Academy Award-winning filmmaker Quentin Tarantino joined hundreds of demonstrators waving signs, shouting through megaphones and marching along the city's streets on Saturday to protest police brutality nationwide.
"I'm a human being with a conscience," said Tarantino, who flew in from California for the event. "And if you believe there's murder going on then you need to rise up and stand up against it. I'm here to say I'm on the side of the murdered."
The group gathered in Manhattan's Greenwich Village neighborhood at Washington Square Park before marching about 2 miles along Sixth Avenue. The protesters walked past lines of police officers who had cordoned off a lane of traffic for them. As they moved, those with megaphones shouted stories of the slain as others waved signs with photos of the dead, mostly young black men, and the dates and places of their deaths.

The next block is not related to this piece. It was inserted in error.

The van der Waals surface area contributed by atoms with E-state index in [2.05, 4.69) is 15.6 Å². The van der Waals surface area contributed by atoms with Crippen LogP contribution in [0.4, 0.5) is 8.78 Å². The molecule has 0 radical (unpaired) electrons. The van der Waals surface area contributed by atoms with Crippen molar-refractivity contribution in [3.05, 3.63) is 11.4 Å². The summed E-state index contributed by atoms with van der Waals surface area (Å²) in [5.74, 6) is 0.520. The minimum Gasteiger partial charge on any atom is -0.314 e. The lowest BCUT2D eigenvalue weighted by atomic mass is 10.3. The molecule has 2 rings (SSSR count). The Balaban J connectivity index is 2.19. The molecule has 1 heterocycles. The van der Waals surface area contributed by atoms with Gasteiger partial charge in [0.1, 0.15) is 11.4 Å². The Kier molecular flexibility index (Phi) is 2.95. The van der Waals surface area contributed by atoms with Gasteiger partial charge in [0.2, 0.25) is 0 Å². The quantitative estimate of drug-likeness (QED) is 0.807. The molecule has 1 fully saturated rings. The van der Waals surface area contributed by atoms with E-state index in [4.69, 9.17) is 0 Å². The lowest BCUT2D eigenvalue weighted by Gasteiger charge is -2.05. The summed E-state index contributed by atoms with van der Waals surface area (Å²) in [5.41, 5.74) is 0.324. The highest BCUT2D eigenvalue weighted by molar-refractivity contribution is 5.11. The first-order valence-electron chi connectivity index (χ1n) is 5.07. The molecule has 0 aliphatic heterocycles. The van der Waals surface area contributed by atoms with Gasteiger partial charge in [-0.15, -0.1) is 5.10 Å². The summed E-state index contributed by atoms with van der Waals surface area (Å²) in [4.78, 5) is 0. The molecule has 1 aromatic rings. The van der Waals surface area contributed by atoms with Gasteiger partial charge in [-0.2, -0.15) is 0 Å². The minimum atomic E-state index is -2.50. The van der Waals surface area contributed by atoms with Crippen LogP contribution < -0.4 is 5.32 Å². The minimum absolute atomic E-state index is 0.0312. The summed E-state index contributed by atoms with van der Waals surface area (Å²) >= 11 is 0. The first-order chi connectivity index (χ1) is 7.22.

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The event was the last of three demonstrations the group RiseUpOctober organized in New York this week. Speakers at the protest said they want to bring justice for people killed by police.
Temako Williams walked arm in arm with academic and activist Cornel West, one of the organizers. Her son, La-Reko Williams, was killed by police in 2011 in Charlotte, North Carolina. A federal jury ruled that a Charlotte-Mecklenburg police officer, who did not face criminal charges, had used excessive force, and it awarded her $500,000.
But, she said, the money is no substitute for justice.
"It wasn't worth the price of my son's life," she said. "It's a wound that won't heal."
The protest came at a time of heightened awareness nationwide of the oft-contentious relationship between police officers and the people they serve. New York's mayor and police commissioner have said they're serious about enacting smart reforms to build trust between police and communities.
But the protest also was days after Officer Randolph Holder was shot to death while chasing a bicycle thief after a report of a gunfight in East Harlem.